I arrive in our house in the province late on Wednesday night. Before I can even cross the threshold of our house, my youngest brother runs at full speed from where he is inside, colliding with me at the doorway and wrapping me in a welcoming hug.
One of my favorite people in the world is this little boy who happens to be my brother. He is 9, turning 10, which means pretty soon he’ll start puberty. I was in high school when he was born. My favorite memory of him as a baby goes like this: I was asked to watch over him, and as I lay there beside him tired in every way, he wrapped his tiny hand around my finger. Sometimes it’s the littlest things at just the right time that break us. I cried then. I don’t remember why, but I remember thinking I wanted to love this kid well.
Thursday as I’m lying on our bed avoiding homework, he comes and he wraps me in a hug for no real reason. Later as he sits there watching videos on the tablet, I snuggle near and he does not push me away.
Sometimes when we spend time together I become very aware of the possibility that I might not have too much of this left. On Friday night we go swimming, and as we’re uselessly floating around on the shallow end of the pool, I wonder how long he’ll need us to be around because he’s too scared and too small to wade into deeper waters. One of these days he’ll probably be taller than I am. Will he still want to float around uselessly with me then?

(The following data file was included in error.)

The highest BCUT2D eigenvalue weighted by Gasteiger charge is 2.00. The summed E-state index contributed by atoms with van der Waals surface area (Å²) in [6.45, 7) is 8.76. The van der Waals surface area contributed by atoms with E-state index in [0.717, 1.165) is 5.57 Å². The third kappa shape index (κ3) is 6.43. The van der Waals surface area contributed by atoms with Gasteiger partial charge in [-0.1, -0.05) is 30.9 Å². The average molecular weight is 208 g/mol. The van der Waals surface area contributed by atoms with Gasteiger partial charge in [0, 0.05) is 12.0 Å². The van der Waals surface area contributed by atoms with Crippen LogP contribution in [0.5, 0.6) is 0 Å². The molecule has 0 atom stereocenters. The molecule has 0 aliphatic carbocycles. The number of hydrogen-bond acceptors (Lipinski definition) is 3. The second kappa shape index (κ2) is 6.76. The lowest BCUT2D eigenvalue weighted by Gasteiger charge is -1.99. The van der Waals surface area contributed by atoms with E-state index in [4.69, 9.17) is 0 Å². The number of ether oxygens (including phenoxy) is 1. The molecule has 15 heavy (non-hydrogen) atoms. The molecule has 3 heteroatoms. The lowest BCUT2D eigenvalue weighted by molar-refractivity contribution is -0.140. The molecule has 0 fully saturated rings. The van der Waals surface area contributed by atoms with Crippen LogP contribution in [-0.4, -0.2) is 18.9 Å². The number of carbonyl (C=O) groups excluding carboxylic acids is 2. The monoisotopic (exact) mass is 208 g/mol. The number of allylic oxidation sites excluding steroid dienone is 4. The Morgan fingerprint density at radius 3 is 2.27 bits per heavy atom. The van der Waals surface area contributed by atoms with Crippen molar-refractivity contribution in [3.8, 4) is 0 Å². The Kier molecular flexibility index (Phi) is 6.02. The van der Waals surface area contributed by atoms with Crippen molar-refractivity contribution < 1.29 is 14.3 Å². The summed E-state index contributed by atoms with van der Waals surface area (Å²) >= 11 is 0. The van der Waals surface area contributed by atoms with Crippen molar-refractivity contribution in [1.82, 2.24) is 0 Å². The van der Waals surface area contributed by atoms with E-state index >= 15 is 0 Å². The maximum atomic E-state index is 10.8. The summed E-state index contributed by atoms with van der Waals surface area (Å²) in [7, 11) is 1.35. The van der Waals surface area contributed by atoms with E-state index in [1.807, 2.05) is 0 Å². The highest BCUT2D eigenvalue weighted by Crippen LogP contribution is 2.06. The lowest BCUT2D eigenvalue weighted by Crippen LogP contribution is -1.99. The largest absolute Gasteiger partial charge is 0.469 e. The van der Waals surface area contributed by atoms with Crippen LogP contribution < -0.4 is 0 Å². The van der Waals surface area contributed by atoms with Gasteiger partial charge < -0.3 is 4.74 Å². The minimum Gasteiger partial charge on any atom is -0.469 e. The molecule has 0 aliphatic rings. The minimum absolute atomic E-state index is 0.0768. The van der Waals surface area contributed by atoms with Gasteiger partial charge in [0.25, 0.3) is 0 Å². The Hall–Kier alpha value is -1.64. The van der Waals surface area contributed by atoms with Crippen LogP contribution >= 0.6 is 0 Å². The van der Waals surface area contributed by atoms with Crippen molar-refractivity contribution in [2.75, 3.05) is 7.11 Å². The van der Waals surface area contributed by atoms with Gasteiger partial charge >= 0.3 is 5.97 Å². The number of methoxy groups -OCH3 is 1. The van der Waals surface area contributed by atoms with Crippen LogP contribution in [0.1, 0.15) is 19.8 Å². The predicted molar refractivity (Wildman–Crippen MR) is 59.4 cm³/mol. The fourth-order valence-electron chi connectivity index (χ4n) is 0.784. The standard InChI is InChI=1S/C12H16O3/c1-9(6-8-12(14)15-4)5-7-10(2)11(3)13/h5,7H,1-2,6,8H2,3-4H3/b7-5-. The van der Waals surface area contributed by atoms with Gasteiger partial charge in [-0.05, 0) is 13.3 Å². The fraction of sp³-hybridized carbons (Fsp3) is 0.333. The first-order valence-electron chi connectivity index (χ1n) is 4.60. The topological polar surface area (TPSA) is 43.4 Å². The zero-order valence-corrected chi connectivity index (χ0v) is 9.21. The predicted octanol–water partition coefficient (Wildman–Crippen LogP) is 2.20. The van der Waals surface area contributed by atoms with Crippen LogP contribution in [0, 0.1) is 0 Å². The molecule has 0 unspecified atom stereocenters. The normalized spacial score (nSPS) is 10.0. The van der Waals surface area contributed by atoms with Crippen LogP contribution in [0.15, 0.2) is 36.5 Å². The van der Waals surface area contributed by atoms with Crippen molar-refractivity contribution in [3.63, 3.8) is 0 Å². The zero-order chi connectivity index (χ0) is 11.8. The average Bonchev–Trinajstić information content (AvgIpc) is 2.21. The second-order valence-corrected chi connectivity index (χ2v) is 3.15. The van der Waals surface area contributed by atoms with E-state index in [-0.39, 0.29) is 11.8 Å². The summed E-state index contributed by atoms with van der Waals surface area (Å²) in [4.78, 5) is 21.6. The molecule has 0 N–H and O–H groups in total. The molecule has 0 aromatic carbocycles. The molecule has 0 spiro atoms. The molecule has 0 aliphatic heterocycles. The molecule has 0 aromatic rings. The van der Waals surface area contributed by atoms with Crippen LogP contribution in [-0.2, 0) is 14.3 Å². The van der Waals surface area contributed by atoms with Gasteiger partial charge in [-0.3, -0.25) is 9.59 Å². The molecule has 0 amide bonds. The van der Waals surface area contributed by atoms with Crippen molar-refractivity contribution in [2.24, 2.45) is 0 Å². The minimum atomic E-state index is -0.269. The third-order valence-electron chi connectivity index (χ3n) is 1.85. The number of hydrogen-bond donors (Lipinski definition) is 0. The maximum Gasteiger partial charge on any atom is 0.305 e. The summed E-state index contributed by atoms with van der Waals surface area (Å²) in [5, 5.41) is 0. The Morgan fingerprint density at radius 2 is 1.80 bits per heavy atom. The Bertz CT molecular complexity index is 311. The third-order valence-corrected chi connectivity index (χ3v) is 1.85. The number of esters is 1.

I consider how perhaps he’ll grow up like my other brother, now 17. Years ago, on a February day, he asked me where to buy flowers. I wonder if our youngest will one day ask me the same question, or if he’ll ask his older brother instead. I wonder how soon it’ll be until he finds someone he wants to give roses to, and I wonder how soon it’ll be until I can no longer sleep beside him and in the morning reach out and stroke his hair, kiss his forehead, without him thinking I’m so weird.
One of my greatest anxieties over high school and college, living miles away from home, was that maybe I’d miss seeing my little brother grow up, the way I missed being there for a lot of my other siblings. Distance does that, and I was too young then to realize it was happening, and even when I did I didn’t know what to do about it. Perhaps part of me half-expects his love to wane with every leaving. After all, I’ve always been the sister least present in his life. But every time I come home, instead he still loves me the same. Children’s hearts are so kind to our failures. Even when we can’t give enough their love meets us right where we are.
As we’re pulling in to the bus terminal, I kiss him goodbye. He hugs me tight, kisses me again, hugs me even tighter. I ask myself, at what point will it become routine for him to expect departures and distance?
He doesn’t let go even when I finally, gently start pulling away. When he finally loosens his hold, he only asks, “When are you coming back?”